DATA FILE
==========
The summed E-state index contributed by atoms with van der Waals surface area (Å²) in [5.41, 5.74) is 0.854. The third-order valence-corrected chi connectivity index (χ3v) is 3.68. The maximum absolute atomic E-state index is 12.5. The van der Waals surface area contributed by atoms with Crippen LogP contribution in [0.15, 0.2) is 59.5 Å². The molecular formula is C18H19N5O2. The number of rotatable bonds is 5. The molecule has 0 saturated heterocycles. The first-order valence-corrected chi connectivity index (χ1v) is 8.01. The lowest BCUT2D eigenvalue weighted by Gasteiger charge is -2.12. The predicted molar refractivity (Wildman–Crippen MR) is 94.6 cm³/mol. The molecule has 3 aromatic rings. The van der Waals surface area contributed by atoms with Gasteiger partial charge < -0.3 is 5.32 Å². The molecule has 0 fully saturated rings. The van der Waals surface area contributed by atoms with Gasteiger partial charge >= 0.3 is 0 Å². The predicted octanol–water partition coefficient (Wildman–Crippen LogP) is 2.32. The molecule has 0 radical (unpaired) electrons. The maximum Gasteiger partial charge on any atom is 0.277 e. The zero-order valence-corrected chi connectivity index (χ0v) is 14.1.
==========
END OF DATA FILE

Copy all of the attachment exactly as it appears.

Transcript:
The summed E-state index contributed by atoms with van der Waals surface area (Å²) in [5.41, 5.74) is 0.854. The third-order valence-corrected chi connectivity index (χ3v) is 3.68. The maximum absolute atomic E-state index is 12.5. The van der Waals surface area contributed by atoms with Crippen LogP contribution in [0.15, 0.2) is 59.5 Å². The molecular formula is C18H19N5O2. The number of rotatable bonds is 5. The molecule has 0 saturated heterocycles. The first-order valence-corrected chi connectivity index (χ1v) is 8.01. The lowest BCUT2D eigenvalue weighted by Gasteiger charge is -2.12. The predicted molar refractivity (Wildman–Crippen MR) is 94.6 cm³/mol. The molecule has 3 aromatic rings. The van der Waals surface area contributed by atoms with Gasteiger partial charge < -0.3 is 5.32 Å². The molecule has 0 fully saturated rings. The van der Waals surface area contributed by atoms with Gasteiger partial charge >= 0.3 is 0 Å². The predicted octanol–water partition coefficient (Wildman–Crippen LogP) is 2.32. The molecule has 0 radical (unpaired) electrons. The maximum Gasteiger partial charge on any atom is 0.277 e. The zero-order valence-corrected chi connectivity index (χ0v) is 14.1.